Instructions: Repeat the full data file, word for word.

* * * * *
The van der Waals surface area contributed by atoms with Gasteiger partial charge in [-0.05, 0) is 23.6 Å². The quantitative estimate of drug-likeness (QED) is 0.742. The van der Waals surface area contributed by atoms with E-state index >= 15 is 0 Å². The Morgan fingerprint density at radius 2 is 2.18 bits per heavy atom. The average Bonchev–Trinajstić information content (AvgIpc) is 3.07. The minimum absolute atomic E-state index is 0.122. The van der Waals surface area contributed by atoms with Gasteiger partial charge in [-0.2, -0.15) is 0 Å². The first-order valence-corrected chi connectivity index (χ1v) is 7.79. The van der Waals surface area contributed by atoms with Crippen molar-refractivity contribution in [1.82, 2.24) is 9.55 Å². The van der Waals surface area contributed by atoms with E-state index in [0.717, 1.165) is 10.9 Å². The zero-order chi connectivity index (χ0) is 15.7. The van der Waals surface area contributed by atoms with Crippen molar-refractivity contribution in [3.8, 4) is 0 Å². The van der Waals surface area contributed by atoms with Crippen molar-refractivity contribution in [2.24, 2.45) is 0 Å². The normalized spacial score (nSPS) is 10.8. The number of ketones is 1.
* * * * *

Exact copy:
The van der Waals surface area contributed by atoms with Gasteiger partial charge in [-0.05, 0) is 23.6 Å². The quantitative estimate of drug-likeness (QED) is 0.742. The van der Waals surface area contributed by atoms with E-state index >= 15 is 0 Å². The Morgan fingerprint density at radius 2 is 2.18 bits per heavy atom. The average Bonchev–Trinajstić information content (AvgIpc) is 3.07. The minimum absolute atomic E-state index is 0.122. The van der Waals surface area contributed by atoms with Gasteiger partial charge in [-0.2, -0.15) is 0 Å². The first-order valence-corrected chi connectivity index (χ1v) is 7.79. The van der Waals surface area contributed by atoms with Crippen molar-refractivity contribution in [1.82, 2.24) is 9.55 Å². The van der Waals surface area contributed by atoms with E-state index in [0.717, 1.165) is 10.9 Å². The zero-order chi connectivity index (χ0) is 15.7. The van der Waals surface area contributed by atoms with Crippen molar-refractivity contribution in [3.8, 4) is 0 Å². The van der Waals surface area contributed by atoms with Crippen molar-refractivity contribution in [2.24, 2.45) is 0 Å². The normalized spacial score (nSPS) is 10.8. The number of ketones is 1.